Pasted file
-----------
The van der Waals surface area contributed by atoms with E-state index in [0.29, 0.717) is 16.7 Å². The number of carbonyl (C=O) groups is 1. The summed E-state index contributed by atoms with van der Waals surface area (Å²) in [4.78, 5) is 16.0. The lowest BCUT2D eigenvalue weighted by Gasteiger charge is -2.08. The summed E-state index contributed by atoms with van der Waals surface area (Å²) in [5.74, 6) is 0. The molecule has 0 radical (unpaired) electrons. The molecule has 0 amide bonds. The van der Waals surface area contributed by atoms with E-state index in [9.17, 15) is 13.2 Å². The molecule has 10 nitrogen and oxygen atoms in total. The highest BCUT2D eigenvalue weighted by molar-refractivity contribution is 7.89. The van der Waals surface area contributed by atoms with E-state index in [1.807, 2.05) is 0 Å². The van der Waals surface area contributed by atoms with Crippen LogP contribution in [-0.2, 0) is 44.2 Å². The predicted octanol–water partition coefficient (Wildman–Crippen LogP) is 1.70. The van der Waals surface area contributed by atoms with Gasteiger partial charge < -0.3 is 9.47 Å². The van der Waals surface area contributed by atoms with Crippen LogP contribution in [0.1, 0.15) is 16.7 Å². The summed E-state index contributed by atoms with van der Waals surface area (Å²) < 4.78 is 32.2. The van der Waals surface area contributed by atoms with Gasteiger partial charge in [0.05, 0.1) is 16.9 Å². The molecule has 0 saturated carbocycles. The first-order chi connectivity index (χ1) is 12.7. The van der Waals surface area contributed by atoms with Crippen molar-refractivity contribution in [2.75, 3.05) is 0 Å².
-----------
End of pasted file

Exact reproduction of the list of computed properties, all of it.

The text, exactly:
The van der Waals surface area contributed by atoms with E-state index in [0.29, 0.717) is 16.7 Å². The number of carbonyl (C=O) groups is 1. The summed E-state index contributed by atoms with van der Waals surface area (Å²) in [4.78, 5) is 16.0. The lowest BCUT2D eigenvalue weighted by Gasteiger charge is -2.08. The summed E-state index contributed by atoms with van der Waals surface area (Å²) in [5.74, 6) is 0. The molecule has 0 radical (unpaired) electrons. The molecule has 0 amide bonds. The van der Waals surface area contributed by atoms with E-state index in [9.17, 15) is 13.2 Å². The molecule has 10 nitrogen and oxygen atoms in total. The highest BCUT2D eigenvalue weighted by molar-refractivity contribution is 7.89. The van der Waals surface area contributed by atoms with E-state index in [1.807, 2.05) is 0 Å². The van der Waals surface area contributed by atoms with Crippen LogP contribution in [-0.2, 0) is 44.2 Å². The predicted octanol–water partition coefficient (Wildman–Crippen LogP) is 1.70. The van der Waals surface area contributed by atoms with Gasteiger partial charge < -0.3 is 9.47 Å². The van der Waals surface area contributed by atoms with Crippen LogP contribution in [0.1, 0.15) is 16.7 Å². The summed E-state index contributed by atoms with van der Waals surface area (Å²) < 4.78 is 32.2. The van der Waals surface area contributed by atoms with Gasteiger partial charge in [0.05, 0.1) is 16.9 Å². The molecule has 0 saturated carbocycles. The first-order chi connectivity index (χ1) is 12.7. The van der Waals surface area contributed by atoms with Crippen molar-refractivity contribution in [2.75, 3.05) is 0 Å².